The earlier Zarnow records >from 1808 to 1873 were microfilmed by the LDS and still
need to be indexed as part of the JRI-Poland Shtetl COOP project. Please contact
me if you are interested in volunteering for this project.

Zarnow is located at 51-15N 20-11E, 77 miles (124 kilometers) SSW of Warsaw, 46 miles
74 kilometers) SE of Lodz and about 54 miles (87 kilometers) NE of Czestochowa.

There are a total of 3254 surnames (with spelling variations) in the Zarnow
database including the following surnames (in alphabetical order with spelling
variations combined) that have the greatest frequency in the 1874-1902 database:

ABRAMOWICZ 18, BIRENCWEJG 32, CECOWSKI 17, CHMELNICKI 31, DLUZNOWSKI 42,
DRZYMALKOWSKI 27, DUTKEWICZ 34, EDELSZTEJN 25, FALK 27, FELDBAUM 16, FUKS 36,
GELNEWSKI 49, GOLDBERG 56, GOLDCHAMER 24, GRYNBERG 22, JAKUBOWICZ 32, JURKEWICZ 53,
KAC 54, KLAJNBERG 16, KOZENECKI 17, KOZLOWSKI 97, KRAUZ 21, KUSZER 72, LEJZEROWICZ
29, LEWIN 17, LIPLING 19, LUFTMAN 25, MARKOWICZ 17, MENDZYGURSKI 43, MILSTAJN 25,
MLYNARSKI 18, MOSZKOWICZ 40, ORENBUCH 17, PILCHOWSKI 18, PINUSEWICZ 29, ROJT 20,
ROLNICKI 90, ROZENBERG, ROZENBLAT 19, ROZENCWEJG 53, SKURNICKI 18, SOKOLOWSKI 23,
SPIRYTUS 25, SWIRCZ 17, SZAJEWICZ 38, SZWARCBERG 40, TARKA 22, WELGOWSKI 28,
WERSZHOWSKI 29, WIJERZCHOWSKI 31, WODOWSKI 28.

A list of all surnames appearing in the Zarnow indices is now online
at: http://www.jewishgen.org/jri-pl/psa/zarnow_surn.htm

For more information about this file, please e-mail me at glory1@rcn.com.

Gloria Berkenstat Freund
Piotrkow Trybunalski PSA Archive Coordinator
New York, NY


JewishGen Discussion Group #JewishGen Announcing Zarnow, Poland BMD Indexes for 1874 to 1902 #general

Gloria Berkenstat Freund
 

Dear Zarnow Researchers,

Jewish Records Indexing Poland (JRI-Poland) is happy to announce that the indexing
of the birth, marriage and death records for Zarnow for the years 1874 to 1902 has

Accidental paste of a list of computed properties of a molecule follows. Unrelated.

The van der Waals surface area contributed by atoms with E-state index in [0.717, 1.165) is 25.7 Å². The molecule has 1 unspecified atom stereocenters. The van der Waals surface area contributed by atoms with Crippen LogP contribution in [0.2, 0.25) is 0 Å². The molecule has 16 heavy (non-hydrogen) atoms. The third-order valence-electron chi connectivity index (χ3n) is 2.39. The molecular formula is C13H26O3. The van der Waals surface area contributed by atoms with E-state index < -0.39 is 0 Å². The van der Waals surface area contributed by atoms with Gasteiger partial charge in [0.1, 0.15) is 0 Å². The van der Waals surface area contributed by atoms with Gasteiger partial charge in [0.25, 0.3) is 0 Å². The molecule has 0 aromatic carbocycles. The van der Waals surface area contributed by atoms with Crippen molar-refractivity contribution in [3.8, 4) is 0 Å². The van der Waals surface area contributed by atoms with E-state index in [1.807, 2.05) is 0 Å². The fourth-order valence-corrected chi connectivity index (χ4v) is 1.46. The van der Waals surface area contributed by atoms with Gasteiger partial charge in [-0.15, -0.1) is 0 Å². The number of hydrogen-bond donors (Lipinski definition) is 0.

been completed and these indices are now available to Zarnow Project Supporters.

The earlier Zarnow records >from 1808 to 1873 were microfilmed by the LDS and still
need to be indexed as part of the JRI-Poland Shtetl COOP project. Please contact
me if you are interested in volunteering for this project.

Zarnow is located at 51-15N 20-11E, 77 miles (124 kilometers) SSW of Warsaw, 46 miles
74 kilometers) SE of Lodz and about 54 miles (87 kilometers) NE of Czestochowa.

There are a total of 3254 surnames (with spelling variations) in the Zarnow
database including the following surnames (in alphabetical order with spelling
variations combined) that have the greatest frequency in the 1874-1902 database:

ABRAMOWICZ 18, BIRENCWEJG 32, CECOWSKI 17, CHMELNICKI 31, DLUZNOWSKI 42,
DRZYMALKOWSKI 27, DUTKEWICZ 34, EDELSZTEJN 25, FALK 27, FELDBAUM 16, FUKS 36,
GELNEWSKI 49, GOLDBERG 56, GOLDCHAMER 24, GRYNBERG 22, JAKUBOWICZ 32, JURKEWICZ 53,
KAC 54, KLAJNBERG 16, KOZENECKI 17, KOZLOWSKI 97, KRAUZ 21, KUSZER 72, LEJZEROWICZ
29, LEWIN 17, LIPLING 19, LUFTMAN 25, MARKOWICZ 17, MENDZYGURSKI 43, MILSTAJN 25,
MLYNARSKI 18, MOSZKOWICZ 40, ORENBUCH 17, PILCHOWSKI 18, PINUSEWICZ 29, ROJT 20,
ROLNICKI 90, ROZENBERG, ROZENBLAT 19, ROZENCWEJG 53, SKURNICKI 18, SOKOLOWSKI 23,
SPIRYTUS 25, SWIRCZ 17, SZAJEWICZ 38, SZWARCBERG 40, TARKA 22, WELGOWSKI 28,
WERSZHOWSKI 29, WIJERZCHOWSKI 31, WODOWSKI 28.

A list of all surnames appearing in the Zarnow indices is now online
at: http://www.jewishgen.org/jri-pl/psa/zarnow_surn.htm

For more information about this file, please e-mail me at glory1@rcn.com.

Gloria Berkenstat Freund
Piotrkow Trybunalski PSA Archive Coordinator
New York, NY


Records/Archives for Essex #unitedkingdom

Lorna Kay <lorna.kay@...>